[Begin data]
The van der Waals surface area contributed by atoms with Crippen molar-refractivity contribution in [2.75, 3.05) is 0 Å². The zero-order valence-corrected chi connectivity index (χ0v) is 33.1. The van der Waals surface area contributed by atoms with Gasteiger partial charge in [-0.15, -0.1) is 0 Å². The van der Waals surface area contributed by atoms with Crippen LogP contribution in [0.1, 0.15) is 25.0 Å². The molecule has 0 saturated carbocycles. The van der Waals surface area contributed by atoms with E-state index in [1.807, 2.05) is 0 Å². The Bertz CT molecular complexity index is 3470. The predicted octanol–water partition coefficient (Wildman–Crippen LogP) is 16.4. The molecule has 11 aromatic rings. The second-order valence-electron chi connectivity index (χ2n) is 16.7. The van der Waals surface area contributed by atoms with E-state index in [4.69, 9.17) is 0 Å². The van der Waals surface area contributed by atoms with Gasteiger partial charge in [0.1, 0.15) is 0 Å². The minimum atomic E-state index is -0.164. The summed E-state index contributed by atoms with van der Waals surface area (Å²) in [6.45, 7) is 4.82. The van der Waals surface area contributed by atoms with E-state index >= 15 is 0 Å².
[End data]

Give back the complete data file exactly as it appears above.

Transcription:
The van der Waals surface area contributed by atoms with Crippen molar-refractivity contribution in [2.75, 3.05) is 0 Å². The zero-order valence-corrected chi connectivity index (χ0v) is 33.1. The van der Waals surface area contributed by atoms with Gasteiger partial charge in [-0.15, -0.1) is 0 Å². The van der Waals surface area contributed by atoms with Crippen LogP contribution in [0.1, 0.15) is 25.0 Å². The molecule has 0 saturated carbocycles. The van der Waals surface area contributed by atoms with E-state index in [1.807, 2.05) is 0 Å². The Bertz CT molecular complexity index is 3470. The predicted octanol–water partition coefficient (Wildman–Crippen LogP) is 16.4. The molecule has 11 aromatic rings. The second-order valence-electron chi connectivity index (χ2n) is 16.7. The van der Waals surface area contributed by atoms with E-state index in [4.69, 9.17) is 0 Å². The van der Waals surface area contributed by atoms with Gasteiger partial charge in [0.1, 0.15) is 0 Å². The minimum atomic E-state index is -0.164. The summed E-state index contributed by atoms with van der Waals surface area (Å²) in [6.45, 7) is 4.82. The van der Waals surface area contributed by atoms with E-state index >= 15 is 0 Å².